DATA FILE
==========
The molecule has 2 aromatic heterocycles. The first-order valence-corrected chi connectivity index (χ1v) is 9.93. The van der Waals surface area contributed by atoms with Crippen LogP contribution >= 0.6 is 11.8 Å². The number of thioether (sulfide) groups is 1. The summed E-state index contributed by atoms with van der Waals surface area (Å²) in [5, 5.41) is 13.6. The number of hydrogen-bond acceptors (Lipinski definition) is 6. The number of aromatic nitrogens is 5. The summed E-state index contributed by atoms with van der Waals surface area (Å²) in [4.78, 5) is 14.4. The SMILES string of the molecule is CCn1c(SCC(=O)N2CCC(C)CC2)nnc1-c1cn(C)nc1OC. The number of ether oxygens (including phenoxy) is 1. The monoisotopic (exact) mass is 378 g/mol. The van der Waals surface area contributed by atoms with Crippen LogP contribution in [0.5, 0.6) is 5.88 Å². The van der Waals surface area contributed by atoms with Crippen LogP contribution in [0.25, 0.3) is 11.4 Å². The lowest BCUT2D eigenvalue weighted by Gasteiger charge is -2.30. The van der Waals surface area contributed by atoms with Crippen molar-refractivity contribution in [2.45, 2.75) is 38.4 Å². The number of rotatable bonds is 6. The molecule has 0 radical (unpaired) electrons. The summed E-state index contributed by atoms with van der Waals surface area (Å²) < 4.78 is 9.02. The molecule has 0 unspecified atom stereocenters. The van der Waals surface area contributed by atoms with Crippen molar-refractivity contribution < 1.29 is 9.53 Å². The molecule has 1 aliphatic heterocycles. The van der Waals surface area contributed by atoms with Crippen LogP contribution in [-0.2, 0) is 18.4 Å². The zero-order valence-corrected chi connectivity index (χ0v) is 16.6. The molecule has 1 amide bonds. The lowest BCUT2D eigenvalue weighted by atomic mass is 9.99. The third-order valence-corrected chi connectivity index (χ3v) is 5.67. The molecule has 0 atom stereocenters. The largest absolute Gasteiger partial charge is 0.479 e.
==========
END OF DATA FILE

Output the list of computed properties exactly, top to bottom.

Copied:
The molecule has 2 aromatic heterocycles. The first-order valence-corrected chi connectivity index (χ1v) is 9.93. The van der Waals surface area contributed by atoms with Crippen LogP contribution >= 0.6 is 11.8 Å². The number of thioether (sulfide) groups is 1. The summed E-state index contributed by atoms with van der Waals surface area (Å²) in [5, 5.41) is 13.6. The number of hydrogen-bond acceptors (Lipinski definition) is 6. The number of aromatic nitrogens is 5. The summed E-state index contributed by atoms with van der Waals surface area (Å²) in [4.78, 5) is 14.4. The SMILES string of the molecule is CCn1c(SCC(=O)N2CCC(C)CC2)nnc1-c1cn(C)nc1OC. The number of ether oxygens (including phenoxy) is 1. The monoisotopic (exact) mass is 378 g/mol. The van der Waals surface area contributed by atoms with Crippen LogP contribution in [0.5, 0.6) is 5.88 Å². The van der Waals surface area contributed by atoms with Crippen LogP contribution in [0.25, 0.3) is 11.4 Å². The lowest BCUT2D eigenvalue weighted by Gasteiger charge is -2.30. The van der Waals surface area contributed by atoms with Crippen molar-refractivity contribution in [2.45, 2.75) is 38.4 Å². The number of rotatable bonds is 6. The molecule has 0 radical (unpaired) electrons. The summed E-state index contributed by atoms with van der Waals surface area (Å²) < 4.78 is 9.02. The molecule has 0 unspecified atom stereocenters. The van der Waals surface area contributed by atoms with Crippen molar-refractivity contribution < 1.29 is 9.53 Å². The molecule has 1 aliphatic heterocycles. The van der Waals surface area contributed by atoms with Crippen LogP contribution in [-0.2, 0) is 18.4 Å². The zero-order valence-corrected chi connectivity index (χ0v) is 16.6. The molecule has 1 amide bonds. The lowest BCUT2D eigenvalue weighted by atomic mass is 9.99. The third-order valence-corrected chi connectivity index (χ3v) is 5.67. The molecule has 0 atom stereocenters. The largest absolute Gasteiger partial charge is 0.479 e.